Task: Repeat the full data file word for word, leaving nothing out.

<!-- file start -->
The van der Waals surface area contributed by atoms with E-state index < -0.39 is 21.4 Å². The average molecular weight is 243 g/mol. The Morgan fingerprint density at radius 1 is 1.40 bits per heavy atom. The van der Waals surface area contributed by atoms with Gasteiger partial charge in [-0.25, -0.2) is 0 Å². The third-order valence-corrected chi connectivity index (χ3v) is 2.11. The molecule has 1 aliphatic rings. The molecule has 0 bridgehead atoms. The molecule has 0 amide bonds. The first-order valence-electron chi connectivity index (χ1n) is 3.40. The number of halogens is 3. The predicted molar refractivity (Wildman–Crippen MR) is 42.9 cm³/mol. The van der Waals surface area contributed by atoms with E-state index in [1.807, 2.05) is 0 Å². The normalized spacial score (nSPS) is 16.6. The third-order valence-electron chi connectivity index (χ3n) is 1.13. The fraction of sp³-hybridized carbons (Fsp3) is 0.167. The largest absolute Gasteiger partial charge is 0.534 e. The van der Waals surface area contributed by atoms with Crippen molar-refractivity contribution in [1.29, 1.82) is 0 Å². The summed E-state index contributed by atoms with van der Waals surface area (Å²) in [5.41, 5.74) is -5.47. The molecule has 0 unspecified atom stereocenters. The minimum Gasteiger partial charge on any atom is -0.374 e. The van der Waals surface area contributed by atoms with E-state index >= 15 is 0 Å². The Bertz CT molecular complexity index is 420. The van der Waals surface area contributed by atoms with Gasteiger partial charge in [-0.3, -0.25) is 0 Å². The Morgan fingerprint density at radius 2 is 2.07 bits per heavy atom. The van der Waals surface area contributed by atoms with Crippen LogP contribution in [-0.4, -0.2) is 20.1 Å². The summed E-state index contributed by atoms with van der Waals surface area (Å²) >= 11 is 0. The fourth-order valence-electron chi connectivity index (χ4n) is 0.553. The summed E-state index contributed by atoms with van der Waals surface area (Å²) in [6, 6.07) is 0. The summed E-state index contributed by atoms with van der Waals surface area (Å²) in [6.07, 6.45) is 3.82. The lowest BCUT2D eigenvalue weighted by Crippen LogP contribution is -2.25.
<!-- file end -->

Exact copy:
The van der Waals surface area contributed by atoms with E-state index < -0.39 is 21.4 Å². The average molecular weight is 243 g/mol. The Morgan fingerprint density at radius 1 is 1.40 bits per heavy atom. The van der Waals surface area contributed by atoms with Gasteiger partial charge in [-0.25, -0.2) is 0 Å². The third-order valence-corrected chi connectivity index (χ3v) is 2.11. The molecule has 1 aliphatic rings. The molecule has 0 bridgehead atoms. The molecule has 0 amide bonds. The first-order valence-electron chi connectivity index (χ1n) is 3.40. The number of halogens is 3. The predicted molar refractivity (Wildman–Crippen MR) is 42.9 cm³/mol. The van der Waals surface area contributed by atoms with E-state index in [1.807, 2.05) is 0 Å². The normalized spacial score (nSPS) is 16.6. The third-order valence-electron chi connectivity index (χ3n) is 1.13. The fraction of sp³-hybridized carbons (Fsp3) is 0.167. The largest absolute Gasteiger partial charge is 0.534 e. The van der Waals surface area contributed by atoms with Crippen molar-refractivity contribution in [1.29, 1.82) is 0 Å². The summed E-state index contributed by atoms with van der Waals surface area (Å²) in [5.41, 5.74) is -5.47. The molecule has 0 unspecified atom stereocenters. The minimum Gasteiger partial charge on any atom is -0.374 e. The van der Waals surface area contributed by atoms with E-state index >= 15 is 0 Å². The Bertz CT molecular complexity index is 420. The van der Waals surface area contributed by atoms with Gasteiger partial charge in [-0.3, -0.25) is 0 Å². The Morgan fingerprint density at radius 2 is 2.07 bits per heavy atom. The van der Waals surface area contributed by atoms with Crippen LogP contribution in [-0.4, -0.2) is 20.1 Å². The summed E-state index contributed by atoms with van der Waals surface area (Å²) >= 11 is 0. The fourth-order valence-electron chi connectivity index (χ4n) is 0.553. The summed E-state index contributed by atoms with van der Waals surface area (Å²) in [6, 6.07) is 0. The summed E-state index contributed by atoms with van der Waals surface area (Å²) in [6.07, 6.45) is 3.82. The lowest BCUT2D eigenvalue weighted by Crippen LogP contribution is -2.25.